The Best Dividend Stocks for a Lifetime of Passive Income

Some say that death and taxes are the only guarantees in life, but what if there was a third? It could be Procter & Gamble (PG -0.72%) pay a dividend. The consumer staples giant has paid one every year since it was founded in 1890, increasing it every year for 66 years.

You probably want to know if the future is as bright as the past, and you’re in luck. Here are three reasons why Procter & Gamble could pay you for the rest of your life.

1. A treasure chest of resilient brands

Procter & Gamble is a household products conglomerate, which means that the company owns different brands, but they operate and sell under their own identity.

For example, it owns the laundry detergent brand Tide. But you will only see Tide displayed when you see an ad or go to the store and buy it. A small note on the label is the only clue that Procter & Gamble owns the brand.

The company’s dozens of brands include thousands of products. It includes 10 product categories, including over-the-counter medications, cleaning products, hair care, dental products, personal hygiene items, and more. It sells products worldwide, totaling more than $76 billion in annual sales.

PG Revenue (TTM). Data by Y charts. TTM = last 12 months.

Above you can see just how smooth Procter & Gamble’s growth has been over the decades. It has weathered occasional recessions and constant competition from generic brands selling at lower prices. All of this speaks to the brand power of the company.

Having so many brands also gives Procter & Gamble the flexibility to reinvent itself, like in the 2010s, which is why you see a decline in revenue. It sold certain product lines, such as Duracell batteries, to Berkshire Hathaway in 2016 for $2.9 billion in stock. Procter & Gamble can develop brands and then sell them whenever it wants, often raising significant capital.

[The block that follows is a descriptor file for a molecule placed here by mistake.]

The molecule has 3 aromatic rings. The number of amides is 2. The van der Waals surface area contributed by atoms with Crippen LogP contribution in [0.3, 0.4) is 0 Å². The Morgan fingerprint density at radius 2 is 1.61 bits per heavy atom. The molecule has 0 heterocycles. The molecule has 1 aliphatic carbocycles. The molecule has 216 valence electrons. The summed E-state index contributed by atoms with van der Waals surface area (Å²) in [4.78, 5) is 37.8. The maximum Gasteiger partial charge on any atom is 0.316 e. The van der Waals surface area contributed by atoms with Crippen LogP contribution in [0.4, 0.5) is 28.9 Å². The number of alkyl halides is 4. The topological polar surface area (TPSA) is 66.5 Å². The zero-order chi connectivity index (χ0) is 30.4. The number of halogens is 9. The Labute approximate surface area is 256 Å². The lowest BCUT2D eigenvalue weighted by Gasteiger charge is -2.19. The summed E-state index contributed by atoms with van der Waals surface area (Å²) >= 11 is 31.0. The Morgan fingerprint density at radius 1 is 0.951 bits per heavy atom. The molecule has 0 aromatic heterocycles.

2. The dividend is the gospel

Few companies can increase their dividend every year for decades; for those who do, the dividend becomes part of their identity. Ask any shareholder why they own shares of a Dividend Aristocrat or a Dividend King (companies with 25 and 50 year dividend growth streaks), and the dividend will likely grow fairly quickly.

Procter & Gamble’s 66-year streak makes it a dividend king and one of the oldest active dividend growth stocks – something management appreciates. Of course, past results are no guarantee of future results, but rather it shows Procter & Gamble’s commitment to the dividend, so investors can be confident that paying is a priority.

Currently, the stock offers a dividend yield of 2.74%.

3. An almost impenetrable track record

Companies do not pay dividends in hope but in cash, so they must be able to pay the cash expenses of paying a dividend and growing those expenses each year. Procter & Gamble has a three-part backstop that virtually guarantees its ability to pay the dividend.

First, it can afford the dividend organically just by using the free cash flow the business generates each year. You can see how much money the bill covers below; the dividend distribution rate is currently only 62%.

PG Free Cash Flow Statement

PG Free Cash Flow. Data by Y charts.

Suppose, hypothetically, the business collapses and cash profits fall. In this case, Procter & Gamble could dip into its balance sheet to cover its short-term dividend. It currently has $8.5 billion in cash on its balance sheet, or about a year of dividends.

The company also has a conservative debt ratio of just 1.5 debt to EBITDA (earnings before interest, tax, depreciation and amortization). In other words, he could easily borrow money if needed.

And if all else fails, Procter & Gamble owns dozens of brands and could eventually sell one or more, which could fetch billions.

The company can easily fund the dividend with existing earnings, so all of that will likely remain in the “what if” part of this discussion.

Takeaway for investors

Procter & Gamble delivers on all aspects of what you’re looking for in a dividend stock. The company’s earnings have proven sustainable over the years, and its many products mean it doesn’t live or die by just one part of its business.

It is highly profitable and has built its corporate culture around sharing those profits with investors. Its dividend growth streak is among the longest on Wall Street.

Perhaps most importantly, Procter & Gamble is financially disciplined, with a strong balance sheet and the bonus of brands it can sell at any time to raise more cash.

Add it all together, and there is perhaps no stock better positioned to pay dividends for the foreseeable future than Procter & Gamble.

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